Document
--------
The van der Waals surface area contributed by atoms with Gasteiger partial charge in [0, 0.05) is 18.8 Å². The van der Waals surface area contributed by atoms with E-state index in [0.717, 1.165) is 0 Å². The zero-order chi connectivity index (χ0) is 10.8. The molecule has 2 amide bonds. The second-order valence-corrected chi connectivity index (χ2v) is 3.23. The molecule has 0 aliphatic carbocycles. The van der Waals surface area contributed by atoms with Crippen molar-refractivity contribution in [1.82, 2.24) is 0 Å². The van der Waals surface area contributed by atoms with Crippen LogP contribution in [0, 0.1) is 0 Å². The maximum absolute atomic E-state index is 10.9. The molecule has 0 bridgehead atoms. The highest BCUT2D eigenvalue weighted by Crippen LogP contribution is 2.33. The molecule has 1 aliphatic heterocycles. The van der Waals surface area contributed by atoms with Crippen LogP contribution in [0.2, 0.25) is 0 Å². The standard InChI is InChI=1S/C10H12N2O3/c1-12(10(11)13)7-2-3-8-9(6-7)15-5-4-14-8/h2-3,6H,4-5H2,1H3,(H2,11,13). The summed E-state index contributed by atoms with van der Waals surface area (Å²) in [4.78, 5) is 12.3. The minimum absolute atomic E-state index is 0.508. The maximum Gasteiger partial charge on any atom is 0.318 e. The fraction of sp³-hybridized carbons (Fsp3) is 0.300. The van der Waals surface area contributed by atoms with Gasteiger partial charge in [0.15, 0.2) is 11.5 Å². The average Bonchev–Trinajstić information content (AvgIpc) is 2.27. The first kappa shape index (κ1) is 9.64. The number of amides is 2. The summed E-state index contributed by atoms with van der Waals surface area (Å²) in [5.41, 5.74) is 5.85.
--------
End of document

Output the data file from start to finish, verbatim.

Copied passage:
The van der Waals surface area contributed by atoms with Gasteiger partial charge in [0, 0.05) is 18.8 Å². The van der Waals surface area contributed by atoms with E-state index in [0.717, 1.165) is 0 Å². The zero-order chi connectivity index (χ0) is 10.8. The molecule has 2 amide bonds. The second-order valence-corrected chi connectivity index (χ2v) is 3.23. The molecule has 0 aliphatic carbocycles. The van der Waals surface area contributed by atoms with Crippen molar-refractivity contribution in [1.82, 2.24) is 0 Å². The van der Waals surface area contributed by atoms with Crippen LogP contribution in [0, 0.1) is 0 Å². The maximum absolute atomic E-state index is 10.9. The molecule has 0 bridgehead atoms. The highest BCUT2D eigenvalue weighted by Crippen LogP contribution is 2.33. The molecule has 1 aliphatic heterocycles. The van der Waals surface area contributed by atoms with Crippen LogP contribution in [0.2, 0.25) is 0 Å². The standard InChI is InChI=1S/C10H12N2O3/c1-12(10(11)13)7-2-3-8-9(6-7)15-5-4-14-8/h2-3,6H,4-5H2,1H3,(H2,11,13). The summed E-state index contributed by atoms with van der Waals surface area (Å²) in [4.78, 5) is 12.3. The minimum absolute atomic E-state index is 0.508. The maximum Gasteiger partial charge on any atom is 0.318 e. The fraction of sp³-hybridized carbons (Fsp3) is 0.300. The van der Waals surface area contributed by atoms with Gasteiger partial charge in [0.15, 0.2) is 11.5 Å². The average Bonchev–Trinajstić information content (AvgIpc) is 2.27. The first kappa shape index (κ1) is 9.64. The number of amides is 2. The summed E-state index contributed by atoms with van der Waals surface area (Å²) in [5.41, 5.74) is 5.85.